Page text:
Mortgage lenders aren't shedding too many tears over the departure of former director Richard Cordray from the Consumer Financial Protection Bureau.
But what will the changes at the CFPB mean to mortgage borrowers and other consumers, now that President Trump has appointed a dedicated foe of the agency to be its director? That's far from clear.
What isn’t in doubt is that the Consumer Financial Protection Bureau, won’t be quite as aggressive in levying fines and penalties against businesses. Mick Mulvaney, Trump’s appointment to head the bureau, is a long-time critic of the Consumer Financial Protection Bureau, after all, charging it with overreaching in its role as a consumer watchdog.
The Obama administration created the Consumer Financial Protection Bureau to protect consumers from deceptive or abusive business practices. According to the bureau's information, the bureau has provided $11.9 billion in relief to consumers and has handled more than 1.2 million complaints.
The bureau, though, has long been targeted by Republican critics -- and Pres. Trump -- as being anti-business. These critics worry that the bureau's regulations unnecessarily hamper lenders and businesses.
A regime change
It was little surprise, then, that when the director of the bureau, Cordray, announced plans that he was stepping down, Trump moved to install a critic of the government agency as its head, Mick Mulvaney, director of the Office of Management and Budget.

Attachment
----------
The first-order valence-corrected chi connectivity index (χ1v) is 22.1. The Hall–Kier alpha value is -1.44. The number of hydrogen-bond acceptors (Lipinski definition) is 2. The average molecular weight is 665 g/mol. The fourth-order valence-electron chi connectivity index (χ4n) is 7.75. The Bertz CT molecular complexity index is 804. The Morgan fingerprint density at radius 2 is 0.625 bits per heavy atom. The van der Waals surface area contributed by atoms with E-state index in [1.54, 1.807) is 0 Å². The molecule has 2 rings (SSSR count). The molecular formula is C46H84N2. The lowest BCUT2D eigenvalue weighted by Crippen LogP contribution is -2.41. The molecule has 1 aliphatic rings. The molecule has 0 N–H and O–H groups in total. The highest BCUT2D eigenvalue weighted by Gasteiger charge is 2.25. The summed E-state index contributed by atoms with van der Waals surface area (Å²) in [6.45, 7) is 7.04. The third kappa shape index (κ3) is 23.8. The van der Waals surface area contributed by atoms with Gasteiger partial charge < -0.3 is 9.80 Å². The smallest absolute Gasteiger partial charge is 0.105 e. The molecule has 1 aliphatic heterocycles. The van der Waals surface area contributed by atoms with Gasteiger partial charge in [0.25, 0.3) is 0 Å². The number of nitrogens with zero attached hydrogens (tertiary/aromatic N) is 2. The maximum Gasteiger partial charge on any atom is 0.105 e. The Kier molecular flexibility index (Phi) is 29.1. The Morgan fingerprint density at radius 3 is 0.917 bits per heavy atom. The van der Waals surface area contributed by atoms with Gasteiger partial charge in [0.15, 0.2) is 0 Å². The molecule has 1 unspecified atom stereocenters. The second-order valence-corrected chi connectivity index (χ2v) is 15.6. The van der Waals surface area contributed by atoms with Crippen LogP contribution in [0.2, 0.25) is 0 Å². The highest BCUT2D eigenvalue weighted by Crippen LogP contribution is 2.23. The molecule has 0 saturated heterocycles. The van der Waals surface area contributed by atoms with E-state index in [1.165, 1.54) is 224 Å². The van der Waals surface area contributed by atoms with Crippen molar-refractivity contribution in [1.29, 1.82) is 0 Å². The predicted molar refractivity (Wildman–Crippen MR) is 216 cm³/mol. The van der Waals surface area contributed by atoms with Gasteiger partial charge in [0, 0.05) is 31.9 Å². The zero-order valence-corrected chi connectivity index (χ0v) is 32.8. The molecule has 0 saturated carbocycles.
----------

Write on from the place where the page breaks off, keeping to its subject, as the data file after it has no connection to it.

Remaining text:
Cordray tried to name his own successor, but a federal judge in November determined that Trump had the right to fill the vacancy. That left Mulvaney as acting director.
This controversy threw the agency into chaos, according to stories by USA Today, Business Insider and others. But it's not clear that having a new leader will impact consumers looking for mortgage loans.
Tony Davis, senior loan officer with Movement Mortgage in Alpharetta, Georgia, said that he doesn't expect the leadership of the Consumer Financial Protection Bureau to roll back most existing mortgage regulations. Rules changes that have been enacted -- including new disclosures meant to make it easier for consumers to understand what exactly they're paying for when taking out a mortgage -- should remain in place, he said.
But Davis did say he expects to see a sharp decrease in the number of enforcement actions and fines levied against mortgage lenders.
"I doubt there are too many folks in the mortgage industry crying themselves to sleep over Cordray leaving the CFPB," Davis said.
New disclosure forms detailed mortgage costs
The one rules change from the bureau that had the biggest impact on consumers is arguably the Know Before You Owe mortgage disclosure rule.
The Loan Estimate includes a loan's estimated mortgage rate, monthly payment and total closing costs.
At least three business days before consumers close on their mortgages, lenders must provide them with a five-page Closing Disclosure. This disclosure provides the final details and costs of a mortgage. Consumers are supposed to compare this disclosure with their loan estimates to make sure that the costs listed on the Closing Disclosure are close to those estimated on the original Loan Estimate.